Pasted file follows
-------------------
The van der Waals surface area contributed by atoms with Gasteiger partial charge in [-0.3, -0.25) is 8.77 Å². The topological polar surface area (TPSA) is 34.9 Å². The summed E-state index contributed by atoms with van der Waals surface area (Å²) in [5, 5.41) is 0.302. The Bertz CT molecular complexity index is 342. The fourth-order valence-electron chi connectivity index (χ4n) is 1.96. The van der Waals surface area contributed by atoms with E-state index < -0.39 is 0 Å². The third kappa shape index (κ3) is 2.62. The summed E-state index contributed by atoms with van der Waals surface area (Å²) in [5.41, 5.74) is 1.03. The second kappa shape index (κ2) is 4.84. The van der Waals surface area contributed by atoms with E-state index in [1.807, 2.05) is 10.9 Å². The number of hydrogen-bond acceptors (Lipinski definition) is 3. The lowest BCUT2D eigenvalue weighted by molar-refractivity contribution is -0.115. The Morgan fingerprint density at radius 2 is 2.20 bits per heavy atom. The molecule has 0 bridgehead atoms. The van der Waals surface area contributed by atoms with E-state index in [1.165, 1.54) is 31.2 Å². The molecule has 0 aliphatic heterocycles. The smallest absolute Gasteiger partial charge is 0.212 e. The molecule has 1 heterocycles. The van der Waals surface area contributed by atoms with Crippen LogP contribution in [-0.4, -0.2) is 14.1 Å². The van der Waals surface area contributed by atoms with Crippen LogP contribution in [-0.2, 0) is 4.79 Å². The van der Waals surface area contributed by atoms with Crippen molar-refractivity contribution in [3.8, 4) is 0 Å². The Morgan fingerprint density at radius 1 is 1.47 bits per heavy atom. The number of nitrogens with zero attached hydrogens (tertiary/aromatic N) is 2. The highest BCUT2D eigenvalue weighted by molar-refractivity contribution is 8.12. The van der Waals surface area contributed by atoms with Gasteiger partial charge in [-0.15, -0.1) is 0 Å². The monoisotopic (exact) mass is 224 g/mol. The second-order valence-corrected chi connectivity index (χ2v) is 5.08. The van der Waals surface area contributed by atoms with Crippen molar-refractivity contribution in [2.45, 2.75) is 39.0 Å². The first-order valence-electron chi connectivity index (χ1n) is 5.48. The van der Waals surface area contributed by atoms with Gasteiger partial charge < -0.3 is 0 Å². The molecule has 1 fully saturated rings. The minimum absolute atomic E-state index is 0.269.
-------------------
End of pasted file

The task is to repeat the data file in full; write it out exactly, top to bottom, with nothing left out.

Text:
The van der Waals surface area contributed by atoms with Gasteiger partial charge in [-0.3, -0.25) is 8.77 Å². The topological polar surface area (TPSA) is 34.9 Å². The summed E-state index contributed by atoms with van der Waals surface area (Å²) in [5, 5.41) is 0.302. The Bertz CT molecular complexity index is 342. The fourth-order valence-electron chi connectivity index (χ4n) is 1.96. The van der Waals surface area contributed by atoms with E-state index < -0.39 is 0 Å². The third kappa shape index (κ3) is 2.62. The summed E-state index contributed by atoms with van der Waals surface area (Å²) in [5.41, 5.74) is 1.03. The second kappa shape index (κ2) is 4.84. The van der Waals surface area contributed by atoms with E-state index in [1.807, 2.05) is 10.9 Å². The number of hydrogen-bond acceptors (Lipinski definition) is 3. The lowest BCUT2D eigenvalue weighted by molar-refractivity contribution is -0.115. The Morgan fingerprint density at radius 2 is 2.20 bits per heavy atom. The molecule has 0 bridgehead atoms. The van der Waals surface area contributed by atoms with E-state index in [1.165, 1.54) is 31.2 Å². The molecule has 0 aliphatic heterocycles. The smallest absolute Gasteiger partial charge is 0.212 e. The molecule has 1 heterocycles. The van der Waals surface area contributed by atoms with Crippen LogP contribution in [-0.4, -0.2) is 14.1 Å². The van der Waals surface area contributed by atoms with Crippen LogP contribution in [-0.2, 0) is 4.79 Å². The van der Waals surface area contributed by atoms with Crippen molar-refractivity contribution in [3.8, 4) is 0 Å². The Morgan fingerprint density at radius 1 is 1.47 bits per heavy atom. The number of nitrogens with zero attached hydrogens (tertiary/aromatic N) is 2. The highest BCUT2D eigenvalue weighted by molar-refractivity contribution is 8.12. The van der Waals surface area contributed by atoms with Gasteiger partial charge in [-0.15, -0.1) is 0 Å². The monoisotopic (exact) mass is 224 g/mol. The second-order valence-corrected chi connectivity index (χ2v) is 5.08. The van der Waals surface area contributed by atoms with Crippen molar-refractivity contribution in [2.45, 2.75) is 39.0 Å². The first-order valence-electron chi connectivity index (χ1n) is 5.48. The van der Waals surface area contributed by atoms with Gasteiger partial charge < -0.3 is 0 Å². The molecule has 1 fully saturated rings. The minimum absolute atomic E-state index is 0.269.